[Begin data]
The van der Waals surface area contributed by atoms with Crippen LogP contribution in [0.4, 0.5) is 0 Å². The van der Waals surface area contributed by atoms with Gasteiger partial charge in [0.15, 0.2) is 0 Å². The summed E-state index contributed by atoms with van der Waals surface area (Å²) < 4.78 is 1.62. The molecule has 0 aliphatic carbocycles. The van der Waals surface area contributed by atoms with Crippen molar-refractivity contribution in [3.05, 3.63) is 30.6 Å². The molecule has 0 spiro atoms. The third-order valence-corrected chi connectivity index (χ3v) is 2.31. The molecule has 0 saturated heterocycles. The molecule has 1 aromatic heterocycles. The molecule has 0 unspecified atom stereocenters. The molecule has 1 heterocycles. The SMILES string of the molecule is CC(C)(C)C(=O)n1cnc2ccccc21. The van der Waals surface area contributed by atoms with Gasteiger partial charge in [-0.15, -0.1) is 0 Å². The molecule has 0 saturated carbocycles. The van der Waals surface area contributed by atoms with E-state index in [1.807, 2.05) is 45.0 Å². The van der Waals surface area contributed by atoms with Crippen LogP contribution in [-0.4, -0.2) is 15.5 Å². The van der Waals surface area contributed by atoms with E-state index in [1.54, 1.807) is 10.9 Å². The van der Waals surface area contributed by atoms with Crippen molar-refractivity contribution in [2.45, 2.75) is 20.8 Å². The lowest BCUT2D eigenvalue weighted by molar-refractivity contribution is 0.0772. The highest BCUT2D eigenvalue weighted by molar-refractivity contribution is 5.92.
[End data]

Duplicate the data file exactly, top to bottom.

The van der Waals surface area contributed by atoms with Crippen LogP contribution in [0.4, 0.5) is 0 Å². The van der Waals surface area contributed by atoms with Gasteiger partial charge in [0.15, 0.2) is 0 Å². The summed E-state index contributed by atoms with van der Waals surface area (Å²) < 4.78 is 1.62. The molecule has 0 aliphatic carbocycles. The van der Waals surface area contributed by atoms with Crippen molar-refractivity contribution in [3.05, 3.63) is 30.6 Å². The molecule has 0 spiro atoms. The third-order valence-corrected chi connectivity index (χ3v) is 2.31. The molecule has 0 saturated heterocycles. The molecule has 1 aromatic heterocycles. The molecule has 0 unspecified atom stereocenters. The molecule has 1 heterocycles. The SMILES string of the molecule is CC(C)(C)C(=O)n1cnc2ccccc21. The van der Waals surface area contributed by atoms with Gasteiger partial charge in [-0.15, -0.1) is 0 Å². The molecule has 0 saturated carbocycles. The van der Waals surface area contributed by atoms with E-state index in [1.807, 2.05) is 45.0 Å². The van der Waals surface area contributed by atoms with Crippen LogP contribution in [-0.4, -0.2) is 15.5 Å². The van der Waals surface area contributed by atoms with E-state index in [1.54, 1.807) is 10.9 Å². The van der Waals surface area contributed by atoms with Crippen molar-refractivity contribution in [2.45, 2.75) is 20.8 Å². The lowest BCUT2D eigenvalue weighted by molar-refractivity contribution is 0.0772. The highest BCUT2D eigenvalue weighted by molar-refractivity contribution is 5.92.